John McCain is many things. He is a Republican, a hero and an enigma. I respect and honor his service to the nation during war and peace but was not sorry he lost especially in the general election when the person he lost to was Barack Obama. In his last Senate campaign he took an ultra-right wing position on immigration to satisfy his Arizona constituents. He was a rich man who once couldn’t remember how many houses he owned.
He is an enigma in so many ways. Every time he did something I agreed with friends would remind me of where he stood on so many issues. He opposed a federal minimum wage, voted for privatizing Social Security and even once voted against a more robust education bill for veterans.
As he did during his last Senate campaign he often took positions to try to get elected and then backed away from them. One example was during a presidential primary campaign, when McCain sharply criticized leaders of the religious right as “agents of intolerance” allied to his rival, Gov. George W. Bush, and denounced what he said were the tactics of “division and slander.” McCain even singled out Pat Robertson and Jerry Falwell as corrupting influences on religion and politics and said parts of the religious right were divisive.” Then in an interview in March 2007, David Brody for CBN news asked McCain about these comments, “Do you regret saying it? Do you feel like you need to apologize for it at all? To which McCain responded, “I was angry. And sometimes you say things in anger that you don’t mean. But I have put that behind me. It’s over.”
McCain often mixed religion with politics forgetting the Constitution regarding the separation of church and state. When interviewed in 2007 by Beliefnet, a website that covers religious affairs, McCain was asked if he thought a non-Christian should be president of the United States. He answered, “I just have to say in all candor that since this nation was founded primarily on Christian principles, personally, I prefer someone who has a grounding in my faith.” Later he said, “I would vote for a Muslim if he or she was the candidate best able to lead the country and defend our political values.” But later added his belief that “America is a Judeo-Christian nation.”
McCain voted against federal funding of birth control and sex education and against spending $100 million to reduce teen pregnancy by education and contraceptives. He also voted more than once against legislation requiring insurance plans that cover prescription drugs to also cover birth control. Yet he voted yes on reauthorizing the Violence Against Women Act.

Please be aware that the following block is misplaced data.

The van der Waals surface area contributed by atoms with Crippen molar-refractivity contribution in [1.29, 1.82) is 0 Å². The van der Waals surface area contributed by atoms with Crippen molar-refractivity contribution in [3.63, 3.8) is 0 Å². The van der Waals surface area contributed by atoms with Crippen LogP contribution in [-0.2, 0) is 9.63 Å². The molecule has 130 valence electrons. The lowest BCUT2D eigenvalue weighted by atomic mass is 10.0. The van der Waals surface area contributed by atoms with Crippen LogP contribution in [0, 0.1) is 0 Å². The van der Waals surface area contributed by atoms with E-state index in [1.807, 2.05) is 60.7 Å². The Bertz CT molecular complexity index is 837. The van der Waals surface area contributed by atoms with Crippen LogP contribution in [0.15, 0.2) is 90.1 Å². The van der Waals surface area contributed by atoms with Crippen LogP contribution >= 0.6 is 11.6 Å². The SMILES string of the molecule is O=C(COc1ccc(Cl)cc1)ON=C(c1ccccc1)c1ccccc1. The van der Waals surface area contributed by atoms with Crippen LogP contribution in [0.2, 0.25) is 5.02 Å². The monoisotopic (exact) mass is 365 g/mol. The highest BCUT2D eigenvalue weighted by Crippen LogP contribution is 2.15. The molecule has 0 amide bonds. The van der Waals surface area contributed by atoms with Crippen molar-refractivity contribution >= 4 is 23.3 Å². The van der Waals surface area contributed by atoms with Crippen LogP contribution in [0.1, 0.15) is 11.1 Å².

In 2017, his vote saved the Affordable Care Act when he voted against abolishing it making a strong statement on the floor of the Senate about not passing legislation that hadn’t gone through proper order, which included all the committees and hearings. But even before the applause for that speech died down he apparently reversed himself by voting for the Trump tax bill even though it included significant last minute changes made behind closed doors.
In 1983, McCain opposed creating a federal holiday in honor of Martin Luther King, Jr. and only reversed his position when Arizona rescinded a King State holiday and there was an economic boycott and image problems for the state. Then in April 2008, McCain said, “We can be slow as well to give greatness its due, a mistake I made myself long ago when I voted against a federal holiday in memory of Dr. King. I was wrong.”
When it came to LGBTQ rights he was against a federal right to gay marriage wanting it left to the states and he voted no on a bill that would have extended the definition of hate crimes to include sexual orientation. He also voted no on giving the LGBTQ community job protections. Yet he was a strong supporter of Eric Fanning, an openly gay man, speaking out and fighting for his confirmation on the Senate floor when he was nominated as Secretary of the Army.
You can understand how much McCain will be missed when looking at the acquiescence and sycophantic behavior of the current Republican Congress to the despot in the White House. Agree or disagree with him his voice and wisdom will be missed.
There are millions of Americans of all races, genders, nationalities and political persuasions who honor him and thank him for his service to our nation.
Peter Rosenstein is a longtime LGBT rights and Democratic Party activist. He writes regularly for the Blade.